to d e m y s t i f y t h e d e r i v a t i v e s b u s i n e s s for senior m a n a g e m e n t


d e s c r i b i n g c l e a r l y the



risks involved


s e t t i n g out



L i k e w i s e , the e n h a n c e m e n t
to OTC d e r i v a t i v e s m u s t



i n c l u d e n e w t r a i n i n g for e x a m i n e r s and

o f f i c i a l s who,

e x p e r t i s e but

of e x a m i n a t i o n p r o c e d u r e s

in m a n y c a s e s , h a v e c o n s i d e r a b l e



r e l a t i v e l y l i t t l e e x p o s u r e to t r a d i n g a c t i v i t i e s .

of n e w t r a i n i n g p r o g r a m s is one element


of a t h o r o u g h

review of s u p e r v i s o r y a p p r o a c h e s to d e r i v a t i v e s that

is c u r r e n t l y

u n d e r w a y in the F e d e r a l R e s e r v e S y s t e m .
In a d d i t i o n to the


r e f i n e m e n t s to c a p i t a l

another important

r e c o n s i d e r a t i o n of a c c o u n t i n g and
generally accepted
address interest


accounting principles

of this


r e v i e w is a


The fact that

(GAAP) do not d i r e c t l y

rate swaps or m a n y other t y p e s of OTC d e r i v a t i v e s

a cause for c o n c e r n .

pace w i t h m a r k e t


s t a n d a r d s that

Nor h a v e r e p o r t i n g


r e q u i r e m e n t s kept

d e v e l o p m e n t s , a l t h o u g h the d i s c l o s u r e s m a d e by

banking organizations

g e n e r a l l y are m o r e t h o r o u g h t h a n t h o s e m a d e by

other O T C d e r i v a t i v e s m a r k e t


Indeed, the a b s e n c e of

generally accepted

accounting standards

m e to be i m p o r t a n t

factors in p e r p e t u a t i n g c u l t u r a l b i a s e s against

derivatives trading.

and o p a q u e

Both r e g u l a t o r s and m a r k e t

r e p o r t i n g a p p e a r to

p a r t i c i p a n t s must


m o r e to address c o n c e r n s in t h e s e areas.
I n i t i a t i v e s to L i m i t

Systemic Risk

Regulators have expressed




from the f a i l u r e of a m a j o r d e a l e r in the OTC

derivatives markets.
losses that

c o n c e r n s about the s y s t e m i c

In p a r t , t h e y are c o n c e r n e d

a f a i l u r e could

i m p o s e on the d e a l e r ' s

about the p o t e n t i a l

- 7 -

But concerns about systemic risk are not limited to these direct
effects on counterparties of a failed participant.

Rather, they

extend to the potential impacts on the liquidity of markets, not only
the OTC derivatives markets but also the cash markets and the exchange
markets to which the OTC derivatives markets are closely linked
through the complex arbitrage strategies employed by major dealers.


loss of market liquidity would heighten both credit and market risks
for all participants in the derivatives markets.

Furthermore, the

expansion of market linkages, which cut across national boundaries and
embrace a wide range of financial and nonfinancial firms, raises
concerns about the ability of central banks to contain systemic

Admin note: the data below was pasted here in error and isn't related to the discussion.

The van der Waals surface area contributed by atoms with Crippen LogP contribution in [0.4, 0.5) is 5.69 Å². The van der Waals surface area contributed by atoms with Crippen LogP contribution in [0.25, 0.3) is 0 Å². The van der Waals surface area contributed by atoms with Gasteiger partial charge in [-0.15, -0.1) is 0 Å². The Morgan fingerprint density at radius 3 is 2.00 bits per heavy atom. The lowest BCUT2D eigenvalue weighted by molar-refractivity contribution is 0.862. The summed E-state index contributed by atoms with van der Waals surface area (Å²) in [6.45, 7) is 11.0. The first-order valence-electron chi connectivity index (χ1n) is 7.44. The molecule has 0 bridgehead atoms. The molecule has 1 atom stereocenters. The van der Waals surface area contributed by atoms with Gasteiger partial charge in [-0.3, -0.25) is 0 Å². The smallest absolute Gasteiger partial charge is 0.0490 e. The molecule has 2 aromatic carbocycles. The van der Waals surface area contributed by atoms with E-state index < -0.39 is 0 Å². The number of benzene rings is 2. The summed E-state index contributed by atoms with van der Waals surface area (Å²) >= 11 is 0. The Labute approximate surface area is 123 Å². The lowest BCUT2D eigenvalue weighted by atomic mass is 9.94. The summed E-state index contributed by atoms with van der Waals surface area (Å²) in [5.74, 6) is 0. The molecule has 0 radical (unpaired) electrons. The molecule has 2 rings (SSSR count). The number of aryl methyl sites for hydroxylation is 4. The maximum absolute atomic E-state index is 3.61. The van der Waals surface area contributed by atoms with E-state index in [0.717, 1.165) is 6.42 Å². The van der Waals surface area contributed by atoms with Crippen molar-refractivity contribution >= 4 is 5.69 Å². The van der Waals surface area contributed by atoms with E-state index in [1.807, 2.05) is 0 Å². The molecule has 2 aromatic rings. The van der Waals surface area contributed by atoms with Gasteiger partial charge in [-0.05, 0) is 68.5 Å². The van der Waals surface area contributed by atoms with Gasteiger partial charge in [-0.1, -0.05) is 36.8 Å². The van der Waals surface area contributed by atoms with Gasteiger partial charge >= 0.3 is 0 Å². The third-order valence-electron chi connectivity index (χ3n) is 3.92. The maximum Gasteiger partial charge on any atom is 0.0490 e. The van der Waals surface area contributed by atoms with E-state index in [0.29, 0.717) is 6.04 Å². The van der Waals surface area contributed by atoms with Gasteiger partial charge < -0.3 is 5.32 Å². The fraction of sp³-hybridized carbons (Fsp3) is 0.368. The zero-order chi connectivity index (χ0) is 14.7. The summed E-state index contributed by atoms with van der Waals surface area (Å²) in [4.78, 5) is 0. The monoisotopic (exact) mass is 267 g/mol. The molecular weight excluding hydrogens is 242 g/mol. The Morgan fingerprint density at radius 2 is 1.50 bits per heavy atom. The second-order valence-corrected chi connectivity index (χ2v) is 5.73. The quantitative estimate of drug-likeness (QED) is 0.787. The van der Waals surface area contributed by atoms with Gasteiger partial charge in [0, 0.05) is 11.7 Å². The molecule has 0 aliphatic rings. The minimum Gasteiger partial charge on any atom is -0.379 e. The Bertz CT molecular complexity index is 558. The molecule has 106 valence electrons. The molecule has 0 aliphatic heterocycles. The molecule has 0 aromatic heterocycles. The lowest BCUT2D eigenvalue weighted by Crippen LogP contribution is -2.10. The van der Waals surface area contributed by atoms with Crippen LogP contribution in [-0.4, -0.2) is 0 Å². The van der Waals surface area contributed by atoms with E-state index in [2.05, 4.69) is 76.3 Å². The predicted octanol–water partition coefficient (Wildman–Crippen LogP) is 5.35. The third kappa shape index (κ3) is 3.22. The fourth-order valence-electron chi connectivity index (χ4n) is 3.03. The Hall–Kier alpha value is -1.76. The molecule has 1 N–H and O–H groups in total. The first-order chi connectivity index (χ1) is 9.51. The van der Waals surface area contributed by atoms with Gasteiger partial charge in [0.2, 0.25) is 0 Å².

difficulties should they emerge.
The Federal Reserve has attempted to limit systemic risk in
the OTC derivatives markets in two different ways.

First, as I have

already discussed, we have exercised our authority as a banking
regulator to attempt to ensure that entities subject to our
supervision are not a source of systemic disturbances.

Second, we

have encouraged a variety of market developments that would tend to
contain systemic pressures should a major intermediary encounter
Most recently, the G-10 central banks prepared a report on
Recent Developments in International Interbank Relations (the Promisel
Report), which was published by the BIS in October.

This report

focused on the growth and implications of derivative markets,
stressing the linkages to other markets.

It urged market participants

to enhance their own risk management procedures and continue efforts
to improve the institutional infrastructure that would enable markets
to reduce risks.

- 8 -

Another important effort by the Federal Reserve and other
central banks has been the encouragement of sound arrangements for
netting OTC derivative contracts.

In November 1990, the BIS published

the Report of the Committee on Interbank Netting Schemes of the
Central Banks of the Group of Ten Countries (the Lamfalussy Report).
The central conclusion of that report was that netting schemes have
the potential to reduce systemic risk, provided that certain
conditions are met.

With respect to those conditions, the report set

out minimum standards for the design and operation of cross-border and
multicurrency netting and settlement schemes.
In the case of bilateral netting arrangements, such as the
ISDA master agreement, the condition that is perhaps most relevant and
certainly the most challenging is that a netting scheme should have a
well-founded legal basis under all relevant jurisdictions.

As I noted

earlier, a series of legislative changes that have been supported by
the Federal Reserve have created legal certainty with respect to the
netting of most derivative contracts by most participants in the
United States.